Disclosure of Stuttering and Quality of Life in People who Stutter
Purpose: This study investigated the disclosure practices of people who stutter, and the relationship between disclosure of stuttering and quality of life. Method: Participants were 322 adults who stutter recruited from speech-language pathologists and support group leaders. Participants completed a survey that contained items measuring level of disclosure of stuttering, as well as a global measure of self-rated quality of life. Participants were grouped into low, average, and high quality of life subgroups. Analysis of variance tests compared disclosure levels among these subgroups. Results: The low quality of life subgroup reported significantly lower levels of disclosure compared to both the average and high quality of life subgroups. Participants with self-help/support group experience for stuttering demonstrated significantly higher levels of disclosure of stuttering compared to individuals without such experience. In addition, a substantial number of participants in the overall sample reported that they more than rarely feel the need to conceal stuttering from others (40%), and that no one knows that they stutter in many areas of life (37%). Conclusions: Attempts to conceal stuttering in at least some life situations are not uncommon among adults who stutter. However, being involved in self-help support groups may be a helpful way of increasing disclosure of stuttering. Speech-language pathologists should become aware of the positive relationship between disclosure of stuttering and quality of life and its relevance in assessment and treatment when working with people who stutter.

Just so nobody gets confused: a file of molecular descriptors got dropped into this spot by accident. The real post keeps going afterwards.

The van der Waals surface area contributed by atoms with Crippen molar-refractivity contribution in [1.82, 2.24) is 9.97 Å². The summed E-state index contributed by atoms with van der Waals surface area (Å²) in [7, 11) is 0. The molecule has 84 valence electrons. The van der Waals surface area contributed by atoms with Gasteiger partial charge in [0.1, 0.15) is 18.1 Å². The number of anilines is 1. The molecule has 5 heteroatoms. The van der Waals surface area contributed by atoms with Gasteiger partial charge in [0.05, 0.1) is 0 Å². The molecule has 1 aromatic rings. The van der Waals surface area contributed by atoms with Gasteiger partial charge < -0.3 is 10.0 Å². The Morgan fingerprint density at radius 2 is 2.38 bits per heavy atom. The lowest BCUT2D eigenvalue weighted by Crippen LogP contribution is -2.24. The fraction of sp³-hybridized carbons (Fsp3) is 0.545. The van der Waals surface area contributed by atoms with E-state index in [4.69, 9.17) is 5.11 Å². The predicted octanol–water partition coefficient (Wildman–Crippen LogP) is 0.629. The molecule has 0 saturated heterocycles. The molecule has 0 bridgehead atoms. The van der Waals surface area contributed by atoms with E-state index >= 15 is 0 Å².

MSU Digital Commons Citation
Boyle, Michael; Milewski, Kathryn M.; and Beita-Ell, Carolina, "Disclosure of Stuttering and Quality of Life in People who Stutter" (2018). Department of Communication Sciences and Disorders Faculty Scholarship and Creative Works. 30.